Saturday, 20 August 2011

Babies, toddlers and conferences

Number One Son is a conference veteran – not to mention conference nurseries and other facilities. It is OK when the talks and sessions you want to hear are not at the same time and you can share the child minding duty. However, if both of you are giving talk, what is a chance that these talks will run simultaneously? It is almost guaranteed that you are on at the same time. In addition, if you are presenting a joint paper, you need services.

Increasingly, archaeological conferences in UK have some kind of child care provision. Since we are talking about archaeological conferences, these come with an added cost. Although we have not been the only archaeologists heading to a conference holding a baby, this is still a minority pursuit and the services are not that sought after. However, this means that your child will get almost one-to-one attention. TAG has lately organised either a childminder or a crèche but not all conferences do that. In the recent Oxford TRAC there were no facilities so I ended up e-mailing the childminders on the Council’s list. Luckily, there was a willing person available on a Sunday morning.

The major problems when in a conference with your baby are the amount of stuff you have to take with you and the lack of sleep. Since the latter is only the way of life at this stage with a small child so let’s not dwell in it. The packs of nappies, wipes, a buggy/stroller, a travel cot, change for day and night and toys mean that you really cannot go to a conference and carry all this without a car. If you are lucky and can breastfeed, you do not need milk powder, milk bottles and bottlebrush. Not to mention porridge powder, fruit puree and other foods when the baby is older… As every parent (mother) knows, this all requires planning and preparations. It is a good thing one has run fieldwork and had some practise!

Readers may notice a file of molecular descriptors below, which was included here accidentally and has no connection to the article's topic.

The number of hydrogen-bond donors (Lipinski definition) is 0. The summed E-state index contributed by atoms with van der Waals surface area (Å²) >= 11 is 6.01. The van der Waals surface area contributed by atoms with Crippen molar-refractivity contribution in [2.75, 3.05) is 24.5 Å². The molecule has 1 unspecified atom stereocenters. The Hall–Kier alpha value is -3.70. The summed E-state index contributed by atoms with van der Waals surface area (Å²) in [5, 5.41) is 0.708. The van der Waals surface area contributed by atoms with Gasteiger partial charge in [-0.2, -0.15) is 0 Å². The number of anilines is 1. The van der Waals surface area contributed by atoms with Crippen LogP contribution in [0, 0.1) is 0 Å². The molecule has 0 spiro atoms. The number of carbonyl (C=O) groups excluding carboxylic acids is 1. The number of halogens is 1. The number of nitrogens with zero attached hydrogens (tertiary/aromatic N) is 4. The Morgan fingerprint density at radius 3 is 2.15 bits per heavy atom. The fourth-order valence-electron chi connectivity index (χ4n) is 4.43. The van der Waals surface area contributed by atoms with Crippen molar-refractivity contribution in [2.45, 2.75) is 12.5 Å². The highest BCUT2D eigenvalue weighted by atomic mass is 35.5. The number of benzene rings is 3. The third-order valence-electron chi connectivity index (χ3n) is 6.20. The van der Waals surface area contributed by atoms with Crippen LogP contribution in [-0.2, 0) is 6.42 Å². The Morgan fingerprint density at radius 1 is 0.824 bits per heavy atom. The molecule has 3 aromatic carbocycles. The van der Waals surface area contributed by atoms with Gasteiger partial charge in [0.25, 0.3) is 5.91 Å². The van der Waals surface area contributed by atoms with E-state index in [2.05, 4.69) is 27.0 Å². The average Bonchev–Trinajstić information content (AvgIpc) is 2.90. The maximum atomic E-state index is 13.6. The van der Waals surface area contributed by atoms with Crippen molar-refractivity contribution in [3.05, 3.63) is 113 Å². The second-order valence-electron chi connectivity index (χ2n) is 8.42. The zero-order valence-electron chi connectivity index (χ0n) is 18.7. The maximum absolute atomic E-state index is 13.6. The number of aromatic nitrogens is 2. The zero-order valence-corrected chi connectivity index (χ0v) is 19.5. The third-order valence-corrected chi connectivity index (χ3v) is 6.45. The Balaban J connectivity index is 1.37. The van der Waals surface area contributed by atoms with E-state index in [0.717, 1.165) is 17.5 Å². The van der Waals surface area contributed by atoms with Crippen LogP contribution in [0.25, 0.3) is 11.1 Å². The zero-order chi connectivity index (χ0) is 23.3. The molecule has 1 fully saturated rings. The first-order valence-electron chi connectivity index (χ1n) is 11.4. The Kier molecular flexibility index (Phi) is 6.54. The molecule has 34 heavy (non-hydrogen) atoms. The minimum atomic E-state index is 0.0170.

So it takes time but is it worth it? You move around with a mountain of luggage and enter the sessions blurry eyed. Face accommodation behind stairs and keep your neighbours awake when the little one wakes up in the middle of the night (not so much a problem at the TAG on the Christmas party night). Have to make a chart of the talks you alternate the babysitting with. Oh yes, it is worth it – at least to the mother. You will hear fewer talks but you will appreciate them more and enjoy the intelligent content on your favourite subjects after all those nappy changes. You see your friends. And the hubby archaeologist actually enjoys all the attention from the ladies and chats with all those other fathers with hands-on experiences. Just not mention discussing who goes to the party…

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